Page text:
Howard, Philip H. Concentration and Power in the Food System: Who Controls What We Eat? London: Bloomsbury Academic (February 25, 2016).
Nearly every day brings news of another merger or acquisition involving the companies that control our food supply. Just how concentrated has this system become? At almost every key stage of the food system, four firms alone control 40% or more of the market, a level above which these companies have the power to drive up prices for consumers and reduce their rate of innovation. Researchers have identified additional problems resulting from these trends, including negative impacts on the environment, human health, and communities.
This book reveals the dominant corporations, from the supermarket to the seed industry, and the extent of their control over markets. It also analyzes the strategies these firms are using to reshape society in order to further increase their power, particularly in terms of their bearing upon the more vulnerable sections of society, such as recent immigrants, ethnic minorities and those of lower socioeconomic status. Yet these trends are not inevitable—opposed by numerous efforts, from microbreweries to seed saving networks, this book explores how such opposition has encouraged the most powerful firms to make small but positive changes.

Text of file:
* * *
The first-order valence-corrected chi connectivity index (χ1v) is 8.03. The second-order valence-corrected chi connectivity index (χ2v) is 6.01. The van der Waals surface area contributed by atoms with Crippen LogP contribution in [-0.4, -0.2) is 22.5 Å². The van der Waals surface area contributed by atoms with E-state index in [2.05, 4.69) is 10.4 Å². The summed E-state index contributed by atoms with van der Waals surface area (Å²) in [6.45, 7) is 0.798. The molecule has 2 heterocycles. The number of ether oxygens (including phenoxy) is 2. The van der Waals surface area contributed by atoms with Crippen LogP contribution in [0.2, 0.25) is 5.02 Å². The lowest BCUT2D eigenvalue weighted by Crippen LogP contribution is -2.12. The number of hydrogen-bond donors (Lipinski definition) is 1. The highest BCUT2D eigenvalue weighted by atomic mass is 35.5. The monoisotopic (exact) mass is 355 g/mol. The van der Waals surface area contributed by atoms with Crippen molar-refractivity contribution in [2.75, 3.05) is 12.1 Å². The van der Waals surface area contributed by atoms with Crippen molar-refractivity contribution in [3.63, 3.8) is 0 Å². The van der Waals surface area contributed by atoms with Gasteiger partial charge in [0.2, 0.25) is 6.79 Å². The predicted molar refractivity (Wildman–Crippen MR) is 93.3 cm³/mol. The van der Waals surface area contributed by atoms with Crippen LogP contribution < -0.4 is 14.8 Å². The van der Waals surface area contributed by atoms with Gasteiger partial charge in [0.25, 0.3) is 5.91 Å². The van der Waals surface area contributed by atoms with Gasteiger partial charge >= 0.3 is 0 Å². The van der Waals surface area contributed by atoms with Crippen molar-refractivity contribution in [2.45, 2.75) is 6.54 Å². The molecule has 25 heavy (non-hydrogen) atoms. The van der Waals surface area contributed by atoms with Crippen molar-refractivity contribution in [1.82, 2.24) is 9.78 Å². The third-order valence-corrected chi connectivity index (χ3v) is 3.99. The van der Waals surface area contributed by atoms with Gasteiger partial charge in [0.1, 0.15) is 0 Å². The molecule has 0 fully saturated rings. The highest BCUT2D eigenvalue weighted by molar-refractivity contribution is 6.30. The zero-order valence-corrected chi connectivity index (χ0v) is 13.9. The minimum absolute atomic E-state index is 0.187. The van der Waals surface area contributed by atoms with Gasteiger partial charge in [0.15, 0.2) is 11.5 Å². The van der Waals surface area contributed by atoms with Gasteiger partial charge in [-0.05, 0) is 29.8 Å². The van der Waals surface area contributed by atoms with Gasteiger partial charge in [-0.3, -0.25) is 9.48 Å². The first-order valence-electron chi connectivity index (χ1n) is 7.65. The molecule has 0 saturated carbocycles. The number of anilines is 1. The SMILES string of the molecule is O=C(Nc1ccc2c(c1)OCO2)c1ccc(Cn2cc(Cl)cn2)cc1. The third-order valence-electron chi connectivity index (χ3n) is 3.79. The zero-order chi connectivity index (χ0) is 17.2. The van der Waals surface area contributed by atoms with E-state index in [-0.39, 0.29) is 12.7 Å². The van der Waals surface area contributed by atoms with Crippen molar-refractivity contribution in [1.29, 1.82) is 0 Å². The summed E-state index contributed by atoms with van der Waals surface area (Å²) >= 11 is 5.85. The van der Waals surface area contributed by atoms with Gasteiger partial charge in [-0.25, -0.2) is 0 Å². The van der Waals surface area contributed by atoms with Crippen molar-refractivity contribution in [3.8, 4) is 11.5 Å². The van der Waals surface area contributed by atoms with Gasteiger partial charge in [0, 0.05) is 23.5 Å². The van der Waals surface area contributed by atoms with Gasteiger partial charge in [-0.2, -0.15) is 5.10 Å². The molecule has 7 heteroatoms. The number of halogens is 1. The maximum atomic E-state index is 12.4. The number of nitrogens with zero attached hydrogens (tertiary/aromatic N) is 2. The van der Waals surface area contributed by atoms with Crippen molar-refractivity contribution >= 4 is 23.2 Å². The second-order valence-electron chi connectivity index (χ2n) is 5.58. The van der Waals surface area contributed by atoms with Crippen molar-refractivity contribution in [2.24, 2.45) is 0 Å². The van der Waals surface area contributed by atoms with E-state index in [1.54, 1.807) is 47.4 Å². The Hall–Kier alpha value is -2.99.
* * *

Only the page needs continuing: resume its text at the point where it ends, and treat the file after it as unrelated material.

Winner of the Fred Buttel Outstanding Scholarly Achievement Award, Rural Sociological Society (2016).
- Kathleen Chiappetta, The London School of Economics Review of Books
- Marion Nestle
- Leah Douglas, Washington Monthly
- Geoff Tansey
- Ed Steffes
- Leah Smith and Jessie Smith, Michigan Organic Connections
- Lisa F. Clark, Cuizine
- Graham Sharp, Capitalism, Nature, Socialism
- Douglas H. Constance, Rural Sociology
- Michael Waterson, Review of Agricultural, Food and Environmental Studies
- Jennifer Clapp, Global Environmental Politics
- Gyorgy Scrinis, The Journal of Peasant Studies
- Phyllis, Back to Basics Kitchen